While either of the next two kings could technically name someone else as a successor, many who know Prince Mohammed say he has stood out for his hard work and integrity. Whenever a security officer is killed in the kingdom, he is known to pay his respects to the family in person, said Mustafa Alani, a scholar at the Gulf Research Center. And when King Abdullah’s death was announced, Prince Mohammed was not in Riyadh jockeying for position; he was at a counterterrorism conference in London.
“He is the hardest-working person I have ever seen in any government, and I spent a lot of time with him,” said Mr. Smith, the former ambassador.
Unlike King Abdullah or King Salman, who studied at the court, Prince Mohammed was educated in the West and graduated from Lewis & Clark, a liberal arts college in Portland, Ore.
Because of his Western education, Prince Mohammed is believed to favor liberalization on matters like education and opportunities for women. But he has made few public statements on social issues, and experts say his security mind-set makes him unlikely to push for changes that might endanger his family’s legitimacy as the guardians of the kingdom’s ultraconservative version of Islam.
“None of these people are ideological,” Professor Haykel said. “There is no commitment to anything beyond their interests.”
Prince Mohammed is a second-generation security chief, the son of the former interior minister Prince Nayef bin Abdulaziz. As deputy minister under his father, Prince Mohammed was credited with a leading role helping Saudi Arabia fend off Al Qaeda and other Islamist militants over the last decade.
Diplomatic cables released by WikiLeaks portray Prince Mohammed as personally motivated to fight militant Islam and in tight cooperation with the United States.
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“Terrorists stole the most valuable things we have,” Prince Mohammed told Richard C. Holbrooke, a former ambassador to the United Nations, in 2008. “They took our faith and our children and used them to attack us.”
State Department officials credit Prince Mohammed with developing a distinctive approach to combating terrorist recruiting in the kingdom, working directly with the families of dead militants. By providing support to the families “and telling them their sons had been ‘victims’ and not ‘criminals,’ ” the program gave the families “a way out” and provided a public relations advantage to the government.
“If you stop five but create 50,” Prince Mohammed was quoted as saying, “that’s dumb.”
Prince Mohammed was also eager to cooperate with the United States. In 2009, he called their law enforcement and intelligence agencies “one team” and said he had asked the king for permission to maintain a special “security channel” to exchange information with Washington regardless of the ups and downs of bilateral relations. But that focus on security has included a broader crackdown on dissent.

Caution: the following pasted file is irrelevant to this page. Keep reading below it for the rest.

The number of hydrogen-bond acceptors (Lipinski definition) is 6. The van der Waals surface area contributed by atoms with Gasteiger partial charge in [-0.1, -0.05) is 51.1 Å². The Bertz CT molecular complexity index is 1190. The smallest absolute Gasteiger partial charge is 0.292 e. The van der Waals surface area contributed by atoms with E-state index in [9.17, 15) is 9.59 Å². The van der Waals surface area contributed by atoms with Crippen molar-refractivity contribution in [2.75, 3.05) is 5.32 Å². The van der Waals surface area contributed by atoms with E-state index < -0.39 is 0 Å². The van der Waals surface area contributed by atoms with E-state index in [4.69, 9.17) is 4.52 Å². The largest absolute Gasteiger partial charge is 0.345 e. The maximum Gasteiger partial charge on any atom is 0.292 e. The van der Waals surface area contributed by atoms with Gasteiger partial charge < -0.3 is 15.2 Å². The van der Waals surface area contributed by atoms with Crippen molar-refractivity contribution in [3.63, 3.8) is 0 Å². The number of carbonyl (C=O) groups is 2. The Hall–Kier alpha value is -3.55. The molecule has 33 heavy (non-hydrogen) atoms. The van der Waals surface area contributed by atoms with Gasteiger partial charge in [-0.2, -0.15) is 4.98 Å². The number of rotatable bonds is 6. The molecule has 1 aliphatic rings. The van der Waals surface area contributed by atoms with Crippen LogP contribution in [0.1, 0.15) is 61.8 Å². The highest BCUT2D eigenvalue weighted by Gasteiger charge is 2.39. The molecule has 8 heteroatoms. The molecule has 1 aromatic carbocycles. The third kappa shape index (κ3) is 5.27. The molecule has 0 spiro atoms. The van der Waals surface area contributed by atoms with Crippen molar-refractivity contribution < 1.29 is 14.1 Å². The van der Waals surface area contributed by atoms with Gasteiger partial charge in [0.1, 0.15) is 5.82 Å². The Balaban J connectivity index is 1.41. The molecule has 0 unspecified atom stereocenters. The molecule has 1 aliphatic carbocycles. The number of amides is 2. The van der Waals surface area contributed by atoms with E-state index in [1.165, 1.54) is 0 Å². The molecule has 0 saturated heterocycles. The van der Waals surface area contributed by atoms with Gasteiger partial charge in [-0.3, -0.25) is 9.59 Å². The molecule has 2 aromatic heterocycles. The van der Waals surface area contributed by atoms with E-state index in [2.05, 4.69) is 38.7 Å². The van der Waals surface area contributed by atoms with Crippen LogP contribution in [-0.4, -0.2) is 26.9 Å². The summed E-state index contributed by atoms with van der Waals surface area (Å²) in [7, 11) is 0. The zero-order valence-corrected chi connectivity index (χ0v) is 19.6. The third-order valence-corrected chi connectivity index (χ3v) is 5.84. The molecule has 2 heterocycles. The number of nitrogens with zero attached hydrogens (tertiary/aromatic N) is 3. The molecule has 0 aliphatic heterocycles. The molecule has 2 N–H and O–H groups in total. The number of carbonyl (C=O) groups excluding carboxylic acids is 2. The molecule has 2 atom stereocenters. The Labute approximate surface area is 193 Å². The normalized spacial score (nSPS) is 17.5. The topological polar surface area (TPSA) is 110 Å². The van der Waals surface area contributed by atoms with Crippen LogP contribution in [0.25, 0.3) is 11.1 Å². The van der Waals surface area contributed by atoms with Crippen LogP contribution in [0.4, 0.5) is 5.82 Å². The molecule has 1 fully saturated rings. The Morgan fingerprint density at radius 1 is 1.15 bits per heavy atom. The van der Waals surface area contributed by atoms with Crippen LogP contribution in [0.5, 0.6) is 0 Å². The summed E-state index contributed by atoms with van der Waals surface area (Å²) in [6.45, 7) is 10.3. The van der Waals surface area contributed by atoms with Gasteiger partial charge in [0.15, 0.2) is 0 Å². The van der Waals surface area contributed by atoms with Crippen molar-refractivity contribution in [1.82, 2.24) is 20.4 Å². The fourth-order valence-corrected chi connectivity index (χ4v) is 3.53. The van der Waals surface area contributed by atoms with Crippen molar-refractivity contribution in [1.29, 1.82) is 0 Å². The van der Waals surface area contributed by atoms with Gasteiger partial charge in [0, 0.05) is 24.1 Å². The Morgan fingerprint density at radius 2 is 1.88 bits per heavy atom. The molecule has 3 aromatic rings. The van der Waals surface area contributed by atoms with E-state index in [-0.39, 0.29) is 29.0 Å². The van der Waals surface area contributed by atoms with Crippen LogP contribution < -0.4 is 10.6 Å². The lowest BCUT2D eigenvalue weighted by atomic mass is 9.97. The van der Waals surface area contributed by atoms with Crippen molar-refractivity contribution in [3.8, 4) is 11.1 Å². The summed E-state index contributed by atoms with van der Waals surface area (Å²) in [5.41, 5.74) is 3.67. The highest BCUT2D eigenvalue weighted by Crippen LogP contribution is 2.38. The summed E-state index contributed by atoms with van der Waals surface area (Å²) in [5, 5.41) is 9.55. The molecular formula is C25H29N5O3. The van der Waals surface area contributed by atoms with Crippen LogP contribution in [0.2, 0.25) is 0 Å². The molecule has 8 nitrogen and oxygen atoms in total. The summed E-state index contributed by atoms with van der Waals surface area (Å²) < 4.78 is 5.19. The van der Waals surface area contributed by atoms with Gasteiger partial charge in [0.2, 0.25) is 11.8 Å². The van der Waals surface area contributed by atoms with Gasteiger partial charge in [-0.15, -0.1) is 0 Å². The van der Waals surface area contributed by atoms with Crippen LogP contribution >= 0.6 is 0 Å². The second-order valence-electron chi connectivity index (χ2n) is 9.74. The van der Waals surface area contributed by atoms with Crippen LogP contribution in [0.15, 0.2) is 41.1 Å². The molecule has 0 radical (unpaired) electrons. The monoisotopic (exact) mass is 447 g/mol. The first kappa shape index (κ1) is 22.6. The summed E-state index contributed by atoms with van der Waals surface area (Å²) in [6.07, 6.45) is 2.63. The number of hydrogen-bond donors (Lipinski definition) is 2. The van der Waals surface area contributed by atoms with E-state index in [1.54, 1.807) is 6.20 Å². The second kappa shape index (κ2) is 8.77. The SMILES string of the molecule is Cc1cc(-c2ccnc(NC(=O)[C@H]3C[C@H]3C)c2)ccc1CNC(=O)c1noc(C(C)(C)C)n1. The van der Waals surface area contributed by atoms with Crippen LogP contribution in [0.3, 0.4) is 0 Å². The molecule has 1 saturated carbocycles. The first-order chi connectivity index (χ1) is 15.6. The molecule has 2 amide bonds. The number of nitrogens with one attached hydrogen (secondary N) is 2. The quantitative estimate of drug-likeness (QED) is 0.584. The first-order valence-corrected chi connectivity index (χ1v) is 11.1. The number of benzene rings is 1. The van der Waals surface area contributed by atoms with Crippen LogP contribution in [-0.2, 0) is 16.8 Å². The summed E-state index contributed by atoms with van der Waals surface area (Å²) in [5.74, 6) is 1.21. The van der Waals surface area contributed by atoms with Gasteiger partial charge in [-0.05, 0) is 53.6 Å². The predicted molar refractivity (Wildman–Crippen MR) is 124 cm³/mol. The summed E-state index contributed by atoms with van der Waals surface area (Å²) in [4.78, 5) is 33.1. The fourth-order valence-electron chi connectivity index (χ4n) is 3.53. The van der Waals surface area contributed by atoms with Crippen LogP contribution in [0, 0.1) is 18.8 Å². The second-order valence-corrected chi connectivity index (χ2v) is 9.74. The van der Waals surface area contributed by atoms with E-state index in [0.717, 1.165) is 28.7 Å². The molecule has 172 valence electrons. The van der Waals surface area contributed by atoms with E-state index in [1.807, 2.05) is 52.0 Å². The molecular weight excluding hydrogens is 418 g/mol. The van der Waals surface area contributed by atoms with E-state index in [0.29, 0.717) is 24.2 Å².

Adam Coogle, who monitors Saudi Arabia for Human Rights Watch, said that while law enforcement under Prince Mohammed’s father had often been arbitrary, Prince Mohammed had professionalized and formalized it.
“The actual outcomes for people are worse,” Mr. Coogle said. “You did this or said that, so you are sentenced to 15 years.”
Among the laws used to stifle dissent are a so-called cybercrimes law and a terrorism law implemented last year that allows for the prosecution of acts that “undermine the security of the society” or “endanger its national unity.” The law gives the interior minister broad powers over detention and has been used to jail many nonviolent dissidents, Mr. Coogle said.
“He is the architect of the crackdown on and jailing of these activists with ludicrously harsh sentences,” Mr. Coogle said. “This is all on his watch.”
Still, after a recent attack on members of Saudi Arabia’s Shiite minority in its eastern province, Prince Mohammed flew to the funeral to pay his respects — an important gesture for a Saudi royal.
In 2009, Prince Mohammed was lightly wounded when a militant who came to his palace saying he wanted reform blew up a bomb hidden in a body cavity. Though some criticized Prince Mohammed for letting his guard down, Mr. Alani, of the Gulf Research Center, said that Prince Mohammed had told his guard not to search the man so as not to humiliate him.
“It showed that this man is not delegating things to his assistants,” Mr. Alani said.
Correction: January 29, 2015
An article on Tuesday about suggestions of a shift in Saudi Arabian foreign policy with the elevation of Prince Mohammed bin Nayef, who takes a hard line on security matters, to second in line to the Saudi throne misstated the given name and omitted the middle initial of a former United States ambassador to Saudi Arabia who said the move was an effort to underscore the dynasty’s stability. He is James B. Smith, not Jeffrey. In addition, a contributors’ note was omitted. David D. Kirkpatrick reported from Cairo — not from Riyadh, Saudi Arabia, the dateline for the article. (Ben Hubbard reported from Riyadh.)
Ben Hubbard reported from Riyadh, and David D. Kirkpatrick from Cairo.